Erykah Badu
Momma's Gun
7,008 out of 10,000

I almost bought Erika Badu's first record, Baduism, after listening to little bits at a listening station. My superego said, "Wait! This might be quality stuff, but when are you going to need all that slinky jazz-funk? You chop vegetables to Air. You make out to Al Green. Granted, you’re alone, but at least you put on "I’m Still In Love With You."

I dug “Tyrone”, and Ms Badu’s key role on The Root’s “You Got Me”, so she was still in my cool book when I saw Momma’s Gun at a listening station. I checked out the first track, “Penitentiary Philosophy”, and was blown away. It was a sale. Oh those tricky listening stations.

“Penitentiary Philosophy” is a bold new direction for this gentle funkster. She’s singing out, with anger, over a churning broth of echoing wah-wah guitar and sweeping waves of organ. Badu is by turns sneering at human weakness and wailing for the human condition. It’s quite a number.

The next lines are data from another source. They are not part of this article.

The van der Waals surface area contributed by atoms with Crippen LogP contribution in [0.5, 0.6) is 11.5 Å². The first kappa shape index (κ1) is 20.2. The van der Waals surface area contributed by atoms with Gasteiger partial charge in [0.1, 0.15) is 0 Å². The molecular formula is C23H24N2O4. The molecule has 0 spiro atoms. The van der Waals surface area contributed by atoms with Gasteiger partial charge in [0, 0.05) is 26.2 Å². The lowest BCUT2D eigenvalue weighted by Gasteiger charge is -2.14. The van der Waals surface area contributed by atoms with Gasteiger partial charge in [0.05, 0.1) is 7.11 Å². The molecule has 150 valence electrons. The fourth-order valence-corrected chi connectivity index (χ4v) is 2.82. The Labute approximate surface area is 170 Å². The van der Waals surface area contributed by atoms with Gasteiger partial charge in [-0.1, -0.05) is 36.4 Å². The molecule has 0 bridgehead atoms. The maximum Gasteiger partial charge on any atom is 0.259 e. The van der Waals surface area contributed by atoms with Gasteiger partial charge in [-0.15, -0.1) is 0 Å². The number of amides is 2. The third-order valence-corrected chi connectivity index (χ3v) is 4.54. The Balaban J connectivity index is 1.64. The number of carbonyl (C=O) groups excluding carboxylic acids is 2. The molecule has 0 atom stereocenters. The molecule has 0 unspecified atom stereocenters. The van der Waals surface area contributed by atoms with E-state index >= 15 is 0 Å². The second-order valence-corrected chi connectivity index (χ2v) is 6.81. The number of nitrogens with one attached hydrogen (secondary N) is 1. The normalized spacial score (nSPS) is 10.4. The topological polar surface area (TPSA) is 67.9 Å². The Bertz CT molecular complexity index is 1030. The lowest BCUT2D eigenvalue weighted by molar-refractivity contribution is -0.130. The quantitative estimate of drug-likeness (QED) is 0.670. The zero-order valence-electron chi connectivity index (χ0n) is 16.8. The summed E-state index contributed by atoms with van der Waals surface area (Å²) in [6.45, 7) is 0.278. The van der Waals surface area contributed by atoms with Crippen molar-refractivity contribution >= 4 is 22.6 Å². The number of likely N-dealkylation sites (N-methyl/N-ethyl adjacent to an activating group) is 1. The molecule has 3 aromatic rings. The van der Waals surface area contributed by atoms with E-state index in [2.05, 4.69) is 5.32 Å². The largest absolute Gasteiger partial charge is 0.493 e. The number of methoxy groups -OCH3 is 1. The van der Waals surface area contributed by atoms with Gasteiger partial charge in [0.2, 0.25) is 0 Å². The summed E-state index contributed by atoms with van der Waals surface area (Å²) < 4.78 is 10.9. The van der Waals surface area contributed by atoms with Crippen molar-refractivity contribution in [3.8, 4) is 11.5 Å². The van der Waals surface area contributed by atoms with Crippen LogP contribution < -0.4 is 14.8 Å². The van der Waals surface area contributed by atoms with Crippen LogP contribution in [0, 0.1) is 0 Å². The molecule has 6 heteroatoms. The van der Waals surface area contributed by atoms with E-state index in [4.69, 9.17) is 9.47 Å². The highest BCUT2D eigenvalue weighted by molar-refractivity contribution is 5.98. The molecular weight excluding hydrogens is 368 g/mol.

That’s why it’s so disappointing for the rest of the rest of the record to be so gentle. More of that jazz-funk, latter-day Billie Holiday business. It’s quality stuff, but after “Penitentiary”, the effect is of seeing a shark pull out its teeth. How did the shark pull out its teeth anyway? Does it have somehow prehensile, handlike fins?

The tunes, while good, in a low key, languid way, tend to blend together until “Booty”. “Booty” brags about the many ways Erykah pulls another woman’s man. It’s funny and funky, with more oomph. “Ya got sugar/ on your pita/ but ya nigga thinks I’m sweeter”. Unfortunately, she sensitizes it by decrying “I don’t want him/ cause of what he doin to you”. Now that’s just wrong. Don’t tear a woman up over how you’ve got her beat, and then pretend to be her sister. If you’re going to be bad, be bad, Badu!